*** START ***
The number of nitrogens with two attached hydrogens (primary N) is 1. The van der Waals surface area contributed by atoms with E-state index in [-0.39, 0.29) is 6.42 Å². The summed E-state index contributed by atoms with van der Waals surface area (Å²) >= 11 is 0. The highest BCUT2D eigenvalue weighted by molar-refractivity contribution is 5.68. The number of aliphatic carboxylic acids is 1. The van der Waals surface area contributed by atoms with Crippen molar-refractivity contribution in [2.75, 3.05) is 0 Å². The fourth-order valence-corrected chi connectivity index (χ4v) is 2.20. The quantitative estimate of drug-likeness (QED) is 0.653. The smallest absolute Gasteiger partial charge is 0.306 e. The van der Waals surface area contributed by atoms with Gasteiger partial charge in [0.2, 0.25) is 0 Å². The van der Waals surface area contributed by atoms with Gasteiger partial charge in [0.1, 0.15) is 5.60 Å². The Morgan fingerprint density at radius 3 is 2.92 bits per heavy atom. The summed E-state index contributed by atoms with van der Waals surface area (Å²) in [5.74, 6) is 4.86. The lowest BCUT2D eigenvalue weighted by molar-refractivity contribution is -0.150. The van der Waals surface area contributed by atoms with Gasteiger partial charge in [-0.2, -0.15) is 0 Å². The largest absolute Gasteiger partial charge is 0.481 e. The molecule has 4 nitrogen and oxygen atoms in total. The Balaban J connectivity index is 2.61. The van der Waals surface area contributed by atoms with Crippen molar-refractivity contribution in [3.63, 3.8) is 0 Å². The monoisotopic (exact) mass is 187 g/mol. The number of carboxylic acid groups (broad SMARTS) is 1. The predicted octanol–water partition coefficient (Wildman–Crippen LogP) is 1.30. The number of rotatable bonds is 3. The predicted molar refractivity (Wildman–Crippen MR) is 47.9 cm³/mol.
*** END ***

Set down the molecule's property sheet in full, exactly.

The number of nitrogens with two attached hydrogens (primary N) is 1. The van der Waals surface area contributed by atoms with E-state index in [-0.39, 0.29) is 6.42 Å². The summed E-state index contributed by atoms with van der Waals surface area (Å²) >= 11 is 0. The highest BCUT2D eigenvalue weighted by molar-refractivity contribution is 5.68. The number of aliphatic carboxylic acids is 1. The van der Waals surface area contributed by atoms with Crippen molar-refractivity contribution in [2.75, 3.05) is 0 Å². The fourth-order valence-corrected chi connectivity index (χ4v) is 2.20. The quantitative estimate of drug-likeness (QED) is 0.653. The smallest absolute Gasteiger partial charge is 0.306 e. The van der Waals surface area contributed by atoms with Gasteiger partial charge in [0.2, 0.25) is 0 Å². The van der Waals surface area contributed by atoms with Gasteiger partial charge in [0.1, 0.15) is 5.60 Å². The Morgan fingerprint density at radius 3 is 2.92 bits per heavy atom. The summed E-state index contributed by atoms with van der Waals surface area (Å²) in [5.74, 6) is 4.86. The lowest BCUT2D eigenvalue weighted by molar-refractivity contribution is -0.150. The van der Waals surface area contributed by atoms with Gasteiger partial charge in [-0.2, -0.15) is 0 Å². The largest absolute Gasteiger partial charge is 0.481 e. The molecule has 4 nitrogen and oxygen atoms in total. The Balaban J connectivity index is 2.61. The van der Waals surface area contributed by atoms with Crippen molar-refractivity contribution in [3.63, 3.8) is 0 Å². The monoisotopic (exact) mass is 187 g/mol. The number of carboxylic acid groups (broad SMARTS) is 1. The predicted octanol–water partition coefficient (Wildman–Crippen LogP) is 1.30. The number of rotatable bonds is 3. The predicted molar refractivity (Wildman–Crippen MR) is 47.9 cm³/mol.